Bob Gimlin still remembers the dark hair, swinging arms, and that glance over the shoulder. Of course, he had a lot of time to consider the encounter that changed his life during his more than 30 years of silence. In a lengthy piece for Outside, Leah Sottile delves into the man Bigfoot believers consider "something of a prophet," who helped create the now-famous Patterson-Gimlin film. One day in 1967, Gimlin, then 35, ran into an old rodeo buddy who showed him "a plaster cast of a big foot." Roger Patterson would go on to tell Gimlin all about Bigfoot lore, lend him books on the legend, and make him listen to testimonies of supposed encounters. Then in August, Patterson told Gimlin that logging crews had spotted large tracks in California's Six Rivers National Forest. "I wanted to see these footprints that these people talked about," says Gimlin, now 84. The resulting trip "ruined me."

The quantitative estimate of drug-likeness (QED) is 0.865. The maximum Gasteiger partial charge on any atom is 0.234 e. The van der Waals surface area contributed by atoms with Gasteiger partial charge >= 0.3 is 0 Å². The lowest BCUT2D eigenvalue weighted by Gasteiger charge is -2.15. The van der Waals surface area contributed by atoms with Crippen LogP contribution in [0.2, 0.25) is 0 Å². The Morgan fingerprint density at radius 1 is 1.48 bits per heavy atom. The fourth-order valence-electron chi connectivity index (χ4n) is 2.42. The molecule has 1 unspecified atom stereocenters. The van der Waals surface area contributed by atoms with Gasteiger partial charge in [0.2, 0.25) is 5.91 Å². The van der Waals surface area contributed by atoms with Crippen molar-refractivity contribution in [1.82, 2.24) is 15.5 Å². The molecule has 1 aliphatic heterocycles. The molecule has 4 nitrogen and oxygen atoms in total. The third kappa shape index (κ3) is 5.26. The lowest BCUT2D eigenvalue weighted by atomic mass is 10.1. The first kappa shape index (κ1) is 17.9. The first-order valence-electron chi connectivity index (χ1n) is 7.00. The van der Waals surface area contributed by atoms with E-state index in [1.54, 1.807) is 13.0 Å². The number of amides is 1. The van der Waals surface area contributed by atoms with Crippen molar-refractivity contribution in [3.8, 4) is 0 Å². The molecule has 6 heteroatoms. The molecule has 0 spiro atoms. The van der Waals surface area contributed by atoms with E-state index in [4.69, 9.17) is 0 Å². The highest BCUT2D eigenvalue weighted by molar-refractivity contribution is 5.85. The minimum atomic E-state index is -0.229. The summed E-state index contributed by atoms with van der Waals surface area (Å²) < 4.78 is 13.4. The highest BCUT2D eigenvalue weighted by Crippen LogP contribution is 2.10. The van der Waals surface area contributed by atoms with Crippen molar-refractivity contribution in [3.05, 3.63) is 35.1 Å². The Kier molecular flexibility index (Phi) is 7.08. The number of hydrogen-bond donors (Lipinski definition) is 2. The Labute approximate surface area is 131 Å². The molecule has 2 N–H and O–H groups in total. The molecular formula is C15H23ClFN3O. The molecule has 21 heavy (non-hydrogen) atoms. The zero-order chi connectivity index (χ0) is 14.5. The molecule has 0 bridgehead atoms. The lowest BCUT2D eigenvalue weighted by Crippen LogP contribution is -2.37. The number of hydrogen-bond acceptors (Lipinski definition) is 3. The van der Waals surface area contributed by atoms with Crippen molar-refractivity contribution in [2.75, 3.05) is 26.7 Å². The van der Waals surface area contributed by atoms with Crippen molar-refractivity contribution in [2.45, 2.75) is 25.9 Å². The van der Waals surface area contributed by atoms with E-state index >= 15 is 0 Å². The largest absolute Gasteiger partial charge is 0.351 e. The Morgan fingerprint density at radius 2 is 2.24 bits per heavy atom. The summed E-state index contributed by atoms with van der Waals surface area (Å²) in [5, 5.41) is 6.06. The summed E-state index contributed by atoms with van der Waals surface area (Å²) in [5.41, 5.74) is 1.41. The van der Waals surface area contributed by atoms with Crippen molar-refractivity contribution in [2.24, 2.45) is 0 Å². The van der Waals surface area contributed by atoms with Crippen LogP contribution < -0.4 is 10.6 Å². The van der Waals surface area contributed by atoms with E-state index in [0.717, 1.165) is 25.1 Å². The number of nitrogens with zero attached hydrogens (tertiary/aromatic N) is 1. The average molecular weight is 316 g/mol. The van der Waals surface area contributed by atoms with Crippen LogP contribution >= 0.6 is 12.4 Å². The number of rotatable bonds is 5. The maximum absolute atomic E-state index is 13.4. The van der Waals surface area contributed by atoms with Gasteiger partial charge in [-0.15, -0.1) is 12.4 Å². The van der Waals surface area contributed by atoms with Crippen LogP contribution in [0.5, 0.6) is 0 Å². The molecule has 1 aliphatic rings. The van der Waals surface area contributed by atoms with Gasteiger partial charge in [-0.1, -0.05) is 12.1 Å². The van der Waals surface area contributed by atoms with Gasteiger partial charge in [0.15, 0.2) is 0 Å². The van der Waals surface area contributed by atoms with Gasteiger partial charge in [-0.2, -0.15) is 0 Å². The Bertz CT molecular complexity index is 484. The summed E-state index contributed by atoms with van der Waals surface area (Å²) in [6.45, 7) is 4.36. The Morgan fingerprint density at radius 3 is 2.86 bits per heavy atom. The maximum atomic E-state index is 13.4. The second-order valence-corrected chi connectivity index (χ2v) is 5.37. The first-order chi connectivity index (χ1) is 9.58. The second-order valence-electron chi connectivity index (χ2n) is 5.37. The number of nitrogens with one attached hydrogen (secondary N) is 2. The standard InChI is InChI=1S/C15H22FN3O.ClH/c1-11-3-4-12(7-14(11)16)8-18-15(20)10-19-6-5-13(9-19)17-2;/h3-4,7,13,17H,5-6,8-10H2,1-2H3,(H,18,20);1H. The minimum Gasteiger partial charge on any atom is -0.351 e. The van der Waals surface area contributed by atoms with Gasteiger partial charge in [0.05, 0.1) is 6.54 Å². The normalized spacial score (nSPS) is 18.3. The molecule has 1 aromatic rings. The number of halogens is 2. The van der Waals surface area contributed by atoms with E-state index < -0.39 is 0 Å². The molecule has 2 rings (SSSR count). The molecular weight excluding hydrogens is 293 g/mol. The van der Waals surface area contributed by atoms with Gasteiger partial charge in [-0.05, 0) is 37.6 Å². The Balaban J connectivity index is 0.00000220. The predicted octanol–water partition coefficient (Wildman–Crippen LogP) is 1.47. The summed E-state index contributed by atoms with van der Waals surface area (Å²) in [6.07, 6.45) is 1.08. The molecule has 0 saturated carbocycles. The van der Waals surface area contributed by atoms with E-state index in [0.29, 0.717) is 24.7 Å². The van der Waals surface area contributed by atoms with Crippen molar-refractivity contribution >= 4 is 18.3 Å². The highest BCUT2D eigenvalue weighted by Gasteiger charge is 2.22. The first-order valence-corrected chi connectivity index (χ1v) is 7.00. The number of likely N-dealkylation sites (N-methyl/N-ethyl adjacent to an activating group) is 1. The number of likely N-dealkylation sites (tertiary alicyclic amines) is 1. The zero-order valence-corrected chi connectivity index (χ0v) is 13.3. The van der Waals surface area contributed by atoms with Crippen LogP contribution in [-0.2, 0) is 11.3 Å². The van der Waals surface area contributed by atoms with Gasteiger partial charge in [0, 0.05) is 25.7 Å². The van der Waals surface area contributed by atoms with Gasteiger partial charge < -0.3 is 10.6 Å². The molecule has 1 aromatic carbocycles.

The pair were on horseback when Gimlin says they spotted the creature about 100 feet away. Patterson grabbed his camera and shot the film that "has never been conclusively debunked," Sottile writes. While the Bigfoot legend had been around for centuries, the film gave it "flesh and blood." But when Patterson died of cancer in 1972, Gimlin was left alone to face the skeptics. The stress almost ripped apart his marriage. Rather than speak out about what he saw, he kept quiet—though that hardly mattered. The Bigfoot legend had found a footing, later cemented by the Internet age. Today, however, Gimlin helps keep the legend alive. A researcher convinced him to speak at a Bigfoot convention in 2003, where he received a standing ovation. "I thought, 'Why have I gone 35 years through a bunch of ridicule?'" he says. "God, I felt like I was 10 feet tall." Read the piece in full here.